Students at St. Joseph’s Elementary School in Chemainus learned a new game June 22, but to Coast Salish people’s – including Halalt, Stz’uminus, Penelakut and Cowichan First Nations classmates – the Bone Game is part of a cultural heritage that goes back centuries.
“Some of our students were quite enthused about this, because it’s an important cultural activity for them,” Principal Bern Muller said.
Elders Gerry Thomas and Jennie Thomas from the Halalt First Nation, accompanied by an elder from Nanaimo, visited the school and taught students about the game.
The objective is for two teams of five players to go back and forth, guessing which hand unmarked batons are concealed in. The first team to collect all the batons by guessing right, wins.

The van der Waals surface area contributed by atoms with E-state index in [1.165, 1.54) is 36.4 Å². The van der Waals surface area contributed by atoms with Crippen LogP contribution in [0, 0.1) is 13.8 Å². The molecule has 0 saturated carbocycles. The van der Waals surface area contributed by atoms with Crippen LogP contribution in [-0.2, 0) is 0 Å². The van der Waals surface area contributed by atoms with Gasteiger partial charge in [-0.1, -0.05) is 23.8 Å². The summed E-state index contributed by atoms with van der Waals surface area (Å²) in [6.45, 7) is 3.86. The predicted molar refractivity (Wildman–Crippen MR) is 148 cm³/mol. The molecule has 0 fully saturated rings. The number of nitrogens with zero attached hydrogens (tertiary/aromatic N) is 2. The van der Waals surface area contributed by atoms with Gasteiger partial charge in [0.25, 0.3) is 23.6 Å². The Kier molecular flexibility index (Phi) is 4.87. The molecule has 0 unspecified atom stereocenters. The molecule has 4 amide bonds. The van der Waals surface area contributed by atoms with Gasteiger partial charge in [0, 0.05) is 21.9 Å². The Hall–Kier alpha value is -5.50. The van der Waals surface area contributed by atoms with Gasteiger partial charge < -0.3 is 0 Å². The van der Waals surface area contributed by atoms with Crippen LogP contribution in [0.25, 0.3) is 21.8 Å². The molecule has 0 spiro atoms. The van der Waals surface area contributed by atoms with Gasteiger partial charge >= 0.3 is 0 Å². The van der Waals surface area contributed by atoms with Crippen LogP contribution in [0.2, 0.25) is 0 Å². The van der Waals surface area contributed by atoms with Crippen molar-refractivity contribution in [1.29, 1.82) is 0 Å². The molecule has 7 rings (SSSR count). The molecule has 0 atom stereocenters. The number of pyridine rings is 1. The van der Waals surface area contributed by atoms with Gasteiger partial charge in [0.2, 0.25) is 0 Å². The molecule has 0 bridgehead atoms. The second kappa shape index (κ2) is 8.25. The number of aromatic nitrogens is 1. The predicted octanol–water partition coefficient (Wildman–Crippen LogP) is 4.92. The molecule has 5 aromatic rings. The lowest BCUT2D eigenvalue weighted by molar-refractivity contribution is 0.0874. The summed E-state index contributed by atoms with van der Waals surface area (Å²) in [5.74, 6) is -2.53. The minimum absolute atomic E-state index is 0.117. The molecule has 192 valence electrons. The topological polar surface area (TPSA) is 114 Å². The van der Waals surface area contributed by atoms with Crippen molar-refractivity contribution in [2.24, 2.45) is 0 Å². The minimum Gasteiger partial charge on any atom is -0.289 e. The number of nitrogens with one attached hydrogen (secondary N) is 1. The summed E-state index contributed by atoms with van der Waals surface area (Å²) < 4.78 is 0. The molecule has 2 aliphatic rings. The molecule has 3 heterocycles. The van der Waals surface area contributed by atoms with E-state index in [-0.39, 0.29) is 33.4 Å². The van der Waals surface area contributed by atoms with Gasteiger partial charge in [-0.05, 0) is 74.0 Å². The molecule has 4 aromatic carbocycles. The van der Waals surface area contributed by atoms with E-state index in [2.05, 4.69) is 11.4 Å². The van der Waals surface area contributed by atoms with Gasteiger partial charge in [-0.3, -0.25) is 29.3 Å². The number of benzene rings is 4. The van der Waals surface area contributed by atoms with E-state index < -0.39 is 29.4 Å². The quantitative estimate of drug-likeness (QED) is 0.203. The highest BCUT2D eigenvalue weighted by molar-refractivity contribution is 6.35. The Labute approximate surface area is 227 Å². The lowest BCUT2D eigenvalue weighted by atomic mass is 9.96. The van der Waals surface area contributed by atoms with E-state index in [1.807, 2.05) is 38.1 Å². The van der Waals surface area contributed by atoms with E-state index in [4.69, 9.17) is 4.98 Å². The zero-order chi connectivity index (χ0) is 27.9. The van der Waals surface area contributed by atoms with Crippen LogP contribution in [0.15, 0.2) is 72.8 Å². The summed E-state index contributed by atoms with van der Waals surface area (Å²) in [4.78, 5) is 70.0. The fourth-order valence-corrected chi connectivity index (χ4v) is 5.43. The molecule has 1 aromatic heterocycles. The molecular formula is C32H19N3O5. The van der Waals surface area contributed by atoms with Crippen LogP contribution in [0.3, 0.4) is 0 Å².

“The goal of the game is to successfully capture all the markers,” Muller explained.
The elders were welcomed into the school by students’ singing, including some phrases in Hul’q’umi’num, the language of the Coast Salish First Nations.
“It’s the first time we’ve done that kind of celebration,” Muller said.
During the morning the elders instructed students in how the Bone Game is played, then the students went outside and put learning into practice on the school grounds.